The Gospel of Peace in a Violent World is a collection of essays centered around the defense of Christian pacifism. The essays are broadly arranged around five parts- biblical reflections, learning from others, war and violence, race, gender, and disability, and finally immigration and environment.
Reviewing a large, important collection like this forces a reviewer to skim across or even past many fascinating topics. We must select from among numerous excellent essays and highlight just a few for our readers. And that is the unenviable task to which I now turn. Suffice to say, this collection as a whole is well worth readers’ time.
Part one turns to biblical reflections on pacifism. I was somewhat surprised to see the very first essay by Eric A. Seibert come out and say bluntly that Christians should push back on the notion of God as warrior and indeed reject that portrayal. In response to the question of what to do with passages which simply state God is warrior, Seibert writes, “some Christian pacificstts will find it difficult to state publicly their rejection of the image of God as warrior…” for reasons such as personal cost or simply personal pre-commitment to seeing how the Bible is read. However, Seibert responds, “these assumptions about God’s very active role in determining the content of the Bible do not match the evidence at hand. It appears that ancient Israelites were free to write about God in ways that made sense in their particular historical and cultural context…” (19). This full on confrontation with biblical texts often used to undercut pacifism is a significant difference from even the next essay by T.C. Ham, who instead argues broadly that the Bible’s broad teaching on shalom is the focus. The difference between these two approaches–direct acknowledgement of difficult passages and reading of them as reflections of the culture from which they sprang vs. attempted integration–starts the book with a clear message: Christian pacifism is broader than one may think.
Part two introduces the concept in one essay of a “Pentagon for Peace” in which Randy S. Woodley argues for resources being committed to peaceful undertakings rather than the warfare/mutual destruction that seems to be the national priority today (79ff). Other essays show MLK Jr.’s passionate peace-giving activism, other historical examples of nonviolence, integration of nonviolence into human rights advocacy and more. Part three reflects upon war and violence in a number of essays. Perhaps the most shocking essay here (at least for one not as well versed in pacifism) is Ted Grimsrud’s “Christian Pacifism and the ‘Good War'” in which he notes that World War II is often taken for granted as a paradigm case of just war theory, but that upon examination, much of the justice behind the war can find cracks in the façade. This essay alone was worth reading the book for, and while I’m not totally convinced by it, I found it incredibly deep and challenging. Those who scoff at pacifism and use paradigm cases like this to argue against it should contend with such a well-reasoned argument. Other essays in this section push back on certain kinds of Christian peacemaking through violence and contend that Christianity can be a light in the darkness in the midst of violence.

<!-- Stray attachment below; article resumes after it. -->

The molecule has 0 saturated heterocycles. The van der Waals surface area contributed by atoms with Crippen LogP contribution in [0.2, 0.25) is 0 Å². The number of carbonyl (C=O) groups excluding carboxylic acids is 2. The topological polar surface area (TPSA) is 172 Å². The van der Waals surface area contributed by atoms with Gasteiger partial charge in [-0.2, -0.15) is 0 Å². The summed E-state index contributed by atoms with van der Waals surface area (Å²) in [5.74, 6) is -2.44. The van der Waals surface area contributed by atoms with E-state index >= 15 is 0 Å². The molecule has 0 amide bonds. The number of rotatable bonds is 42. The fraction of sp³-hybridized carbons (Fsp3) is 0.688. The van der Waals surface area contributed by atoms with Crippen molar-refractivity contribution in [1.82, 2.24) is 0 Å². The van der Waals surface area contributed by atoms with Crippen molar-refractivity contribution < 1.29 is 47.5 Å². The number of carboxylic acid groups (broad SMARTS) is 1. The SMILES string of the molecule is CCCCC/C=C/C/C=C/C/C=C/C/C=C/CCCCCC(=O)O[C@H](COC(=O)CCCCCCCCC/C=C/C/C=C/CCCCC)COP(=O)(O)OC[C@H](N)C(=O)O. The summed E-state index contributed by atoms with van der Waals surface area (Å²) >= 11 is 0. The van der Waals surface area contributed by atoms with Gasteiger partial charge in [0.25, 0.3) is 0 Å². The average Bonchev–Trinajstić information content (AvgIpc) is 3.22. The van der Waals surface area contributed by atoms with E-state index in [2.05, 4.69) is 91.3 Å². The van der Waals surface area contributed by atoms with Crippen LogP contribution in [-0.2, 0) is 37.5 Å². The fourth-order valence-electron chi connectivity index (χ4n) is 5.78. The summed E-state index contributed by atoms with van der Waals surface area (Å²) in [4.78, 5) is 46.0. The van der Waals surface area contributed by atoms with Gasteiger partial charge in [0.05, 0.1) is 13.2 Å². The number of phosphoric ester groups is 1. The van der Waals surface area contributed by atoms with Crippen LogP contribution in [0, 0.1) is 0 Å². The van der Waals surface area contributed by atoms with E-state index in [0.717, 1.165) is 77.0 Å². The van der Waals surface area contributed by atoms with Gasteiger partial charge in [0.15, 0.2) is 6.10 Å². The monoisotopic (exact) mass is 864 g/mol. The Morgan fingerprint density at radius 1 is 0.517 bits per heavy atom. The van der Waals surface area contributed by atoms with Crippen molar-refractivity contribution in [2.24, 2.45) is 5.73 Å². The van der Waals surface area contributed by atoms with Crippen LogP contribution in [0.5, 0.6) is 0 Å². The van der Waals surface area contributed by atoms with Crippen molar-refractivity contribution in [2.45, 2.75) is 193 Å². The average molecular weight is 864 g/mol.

Part four turns to questions of nonviolence in race, gender, and disability, bringing forward numerous surprising topics and insights to these important topics that go beyond what this reviewer would have typically associated with pacifism. These essays show the breadth of the question of violence and peace in Christian theology and how one’s theology of those questions certainly has an impact beyond the simple question of whether war is just. Part five continues that theme, applying it to questions about immigration and the environment.
My overall impression coming away from the book is that the case for pacifism is much stronger than I’d thought. I still believe that Dietrich Bonhoeffer’s ethic of peace and violence is likely the best approach, however. In that ethic, Christians may engage in violent resistance while also acknowledging the guilt which they are taking in while doing so. As Bonhoeffer wrote- “Everyone who acts responsibly becomes guilty.” Interestingly, Bonhoeffer is cited multiple times in this collection, largely as a voice for pacifism or at least a way to lean towards it. I would agree, as Bonhoeffer has plenty written that could lean that direction. A holistic reading of Bonhoeffer doesn’t portray him as a committed pacifist, however, and I maintain that position myself–peace is preferred, but resistance is allowed, while acknowledging the guilt and sinfulness that involves.
The Gospel of Peace in a Violent World provides one of the most robust defenses of pacifism I’ve read. It’s highly recommended.
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